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src/java.base/share/classes/java/util/HashSet.java

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rev 51958 : 8211122: Reduce the number of internal classes made accessible to jdk.unsupported
Reviewed-by: alanb, dfuchs, kvn


   9  * by Oracle in the LICENSE file that accompanied this code.
  10  *
  11  * This code is distributed in the hope that it will be useful, but WITHOUT
  12  * ANY WARRANTY; without even the implied warranty of MERCHANTABILITY or
  13  * FITNESS FOR A PARTICULAR PURPOSE.  See the GNU General Public License
  14  * version 2 for more details (a copy is included in the LICENSE file that
  15  * accompanied this code).
  16  *
  17  * You should have received a copy of the GNU General Public License version
  18  * 2 along with this work; if not, write to the Free Software Foundation,
  19  * Inc., 51 Franklin St, Fifth Floor, Boston, MA 02110-1301 USA.
  20  *
  21  * Please contact Oracle, 500 Oracle Parkway, Redwood Shores, CA 94065 USA
  22  * or visit www.oracle.com if you need additional information or have any
  23  * questions.
  24  */
  25 
  26 package java.util;
  27 
  28 import java.io.InvalidObjectException;
  29 import jdk.internal.misc.SharedSecrets;
  30 
  31 /**
  32  * This class implements the {@code Set} interface, backed by a hash table
  33  * (actually a {@code HashMap} instance).  It makes no guarantees as to the
  34  * iteration order of the set; in particular, it does not guarantee that the
  35  * order will remain constant over time.  This class permits the {@code null}
  36  * element.
  37  *
  38  * <p>This class offers constant time performance for the basic operations
  39  * ({@code add}, {@code remove}, {@code contains} and {@code size}),
  40  * assuming the hash function disperses the elements properly among the
  41  * buckets.  Iterating over this set requires time proportional to the sum of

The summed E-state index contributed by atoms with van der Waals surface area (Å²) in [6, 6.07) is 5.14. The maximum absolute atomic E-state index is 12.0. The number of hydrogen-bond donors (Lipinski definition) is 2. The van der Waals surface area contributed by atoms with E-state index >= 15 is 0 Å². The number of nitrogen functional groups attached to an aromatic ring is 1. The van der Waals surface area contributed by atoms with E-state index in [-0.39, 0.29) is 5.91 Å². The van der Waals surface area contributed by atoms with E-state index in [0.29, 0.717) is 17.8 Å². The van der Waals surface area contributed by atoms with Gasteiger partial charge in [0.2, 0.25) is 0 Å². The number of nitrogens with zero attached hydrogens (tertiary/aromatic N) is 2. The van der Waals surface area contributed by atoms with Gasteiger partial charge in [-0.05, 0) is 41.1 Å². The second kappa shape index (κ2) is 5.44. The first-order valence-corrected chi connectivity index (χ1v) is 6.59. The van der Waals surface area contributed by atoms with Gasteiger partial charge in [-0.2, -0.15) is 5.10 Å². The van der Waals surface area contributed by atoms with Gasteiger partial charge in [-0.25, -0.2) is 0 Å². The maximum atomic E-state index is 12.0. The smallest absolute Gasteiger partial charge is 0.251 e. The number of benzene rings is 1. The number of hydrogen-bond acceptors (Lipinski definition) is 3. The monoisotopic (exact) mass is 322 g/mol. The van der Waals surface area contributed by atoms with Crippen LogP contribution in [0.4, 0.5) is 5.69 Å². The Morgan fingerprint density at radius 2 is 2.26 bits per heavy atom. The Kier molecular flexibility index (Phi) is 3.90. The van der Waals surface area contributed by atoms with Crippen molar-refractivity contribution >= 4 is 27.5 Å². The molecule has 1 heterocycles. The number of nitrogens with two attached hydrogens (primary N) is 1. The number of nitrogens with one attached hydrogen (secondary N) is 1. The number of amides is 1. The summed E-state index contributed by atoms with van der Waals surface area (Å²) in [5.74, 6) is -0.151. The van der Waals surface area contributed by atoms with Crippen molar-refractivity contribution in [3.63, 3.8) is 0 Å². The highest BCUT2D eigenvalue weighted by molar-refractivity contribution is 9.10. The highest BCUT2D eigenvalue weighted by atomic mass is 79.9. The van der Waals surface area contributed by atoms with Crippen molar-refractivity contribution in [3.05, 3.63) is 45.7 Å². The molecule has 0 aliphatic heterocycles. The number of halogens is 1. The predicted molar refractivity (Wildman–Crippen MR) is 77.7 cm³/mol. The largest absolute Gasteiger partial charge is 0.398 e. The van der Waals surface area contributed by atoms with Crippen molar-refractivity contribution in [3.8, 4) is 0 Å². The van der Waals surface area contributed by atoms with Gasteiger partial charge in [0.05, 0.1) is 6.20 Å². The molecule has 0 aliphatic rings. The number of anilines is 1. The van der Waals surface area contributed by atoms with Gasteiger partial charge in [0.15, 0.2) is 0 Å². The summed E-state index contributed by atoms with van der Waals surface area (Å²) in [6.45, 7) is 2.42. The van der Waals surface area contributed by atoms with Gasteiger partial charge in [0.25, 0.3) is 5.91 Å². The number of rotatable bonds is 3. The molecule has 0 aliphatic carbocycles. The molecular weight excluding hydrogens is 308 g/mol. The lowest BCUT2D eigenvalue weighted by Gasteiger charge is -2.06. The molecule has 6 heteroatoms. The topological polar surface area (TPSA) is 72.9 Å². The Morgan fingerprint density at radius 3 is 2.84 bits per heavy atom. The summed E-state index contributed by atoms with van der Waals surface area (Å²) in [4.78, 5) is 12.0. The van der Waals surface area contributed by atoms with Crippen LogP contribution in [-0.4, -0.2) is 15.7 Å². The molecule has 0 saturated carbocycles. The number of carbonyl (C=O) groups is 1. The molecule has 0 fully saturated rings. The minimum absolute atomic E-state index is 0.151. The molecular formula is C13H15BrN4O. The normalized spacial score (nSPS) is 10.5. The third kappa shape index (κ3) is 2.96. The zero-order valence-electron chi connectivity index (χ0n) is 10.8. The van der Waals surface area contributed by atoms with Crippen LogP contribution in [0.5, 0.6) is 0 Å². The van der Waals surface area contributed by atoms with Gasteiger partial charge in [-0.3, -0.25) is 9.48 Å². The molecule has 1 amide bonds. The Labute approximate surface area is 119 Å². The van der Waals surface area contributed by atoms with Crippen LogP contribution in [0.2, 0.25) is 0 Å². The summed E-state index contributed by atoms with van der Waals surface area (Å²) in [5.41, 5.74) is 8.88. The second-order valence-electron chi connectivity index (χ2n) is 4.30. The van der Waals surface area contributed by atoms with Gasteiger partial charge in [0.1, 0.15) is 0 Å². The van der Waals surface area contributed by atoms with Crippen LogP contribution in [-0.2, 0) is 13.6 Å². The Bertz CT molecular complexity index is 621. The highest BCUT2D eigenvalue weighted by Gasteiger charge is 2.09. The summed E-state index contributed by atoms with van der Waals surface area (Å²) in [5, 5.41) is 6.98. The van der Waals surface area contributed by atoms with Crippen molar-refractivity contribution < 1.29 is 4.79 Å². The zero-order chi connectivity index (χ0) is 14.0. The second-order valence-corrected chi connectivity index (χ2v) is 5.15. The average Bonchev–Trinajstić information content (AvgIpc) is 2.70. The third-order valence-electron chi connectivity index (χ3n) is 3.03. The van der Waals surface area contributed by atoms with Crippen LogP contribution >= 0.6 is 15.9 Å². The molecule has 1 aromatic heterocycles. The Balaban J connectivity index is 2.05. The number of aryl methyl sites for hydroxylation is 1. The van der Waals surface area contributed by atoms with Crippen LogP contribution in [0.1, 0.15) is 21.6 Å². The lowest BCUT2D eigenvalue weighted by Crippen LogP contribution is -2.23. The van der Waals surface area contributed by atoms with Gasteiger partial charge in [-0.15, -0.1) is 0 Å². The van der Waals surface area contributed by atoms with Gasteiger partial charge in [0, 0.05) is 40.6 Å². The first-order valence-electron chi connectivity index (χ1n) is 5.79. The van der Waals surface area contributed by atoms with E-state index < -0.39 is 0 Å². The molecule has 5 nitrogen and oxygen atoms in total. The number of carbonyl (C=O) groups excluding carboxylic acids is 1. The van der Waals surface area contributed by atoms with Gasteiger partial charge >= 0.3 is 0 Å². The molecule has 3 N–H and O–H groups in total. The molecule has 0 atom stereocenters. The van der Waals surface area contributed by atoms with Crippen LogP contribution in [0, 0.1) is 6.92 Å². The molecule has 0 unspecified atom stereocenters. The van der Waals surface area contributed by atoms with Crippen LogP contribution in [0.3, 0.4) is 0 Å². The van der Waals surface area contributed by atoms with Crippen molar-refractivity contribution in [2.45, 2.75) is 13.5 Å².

42  * the {@code HashSet} instance's size (the number of elements) plus the
  43  * "capacity" of the backing {@code HashMap} instance (the number of
  44  * buckets).  Thus, it's very important not to set the initial capacity too
  45  * high (or the load factor too low) if iteration performance is important.
  46  *
  47  * <p><strong>Note that this implementation is not synchronized.</strong>
  48  * If multiple threads access a hash set concurrently, and at least one of
  49  * the threads modifies the set, it <i>must</i> be synchronized externally.




   9  * by Oracle in the LICENSE file that accompanied this code.
  10  *
  11  * This code is distributed in the hope that it will be useful, but WITHOUT
  12  * ANY WARRANTY; without even the implied warranty of MERCHANTABILITY or
  13  * FITNESS FOR A PARTICULAR PURPOSE.  See the GNU General Public License
  14  * version 2 for more details (a copy is included in the LICENSE file that
  15  * accompanied this code).
  16  *
  17  * You should have received a copy of the GNU General Public License version
  18  * 2 along with this work; if not, write to the Free Software Foundation,
  19  * Inc., 51 Franklin St, Fifth Floor, Boston, MA 02110-1301 USA.
  20  *
  21  * Please contact Oracle, 500 Oracle Parkway, Redwood Shores, CA 94065 USA
  22  * or visit www.oracle.com if you need additional information or have any
  23  * questions.
  24  */
  25 
  26 package java.util;
  27 
  28 import java.io.InvalidObjectException;
  29 import jdk.internal.access.SharedSecrets;
  30 
  31 /**
  32  * This class implements the {@code Set} interface, backed by a hash table
  33  * (actually a {@code HashMap} instance).  It makes no guarantees as to the
  34  * iteration order of the set; in particular, it does not guarantee that the
  35  * order will remain constant over time.  This class permits the {@code null}
  36  * element.
  37  *
  38  * <p>This class offers constant time performance for the basic operations
  39  * ({@code add}, {@code remove}, {@code contains} and {@code size}),
  40  * assuming the hash function disperses the elements properly among the
  41  * buckets.  Iterating over this set requires time proportional to the sum of
  42  * the {@code HashSet} instance's size (the number of elements) plus the
  43  * "capacity" of the backing {@code HashMap} instance (the number of
  44  * buckets).  Thus, it's very important not to set the initial capacity too
  45  * high (or the load factor too low) if iteration performance is important.
  46  *
  47  * <p><strong>Note that this implementation is not synchronized.</strong>
  48  * If multiple threads access a hash set concurrently, and at least one of
  49  * the threads modifies the set, it <i>must</i> be synchronized externally.


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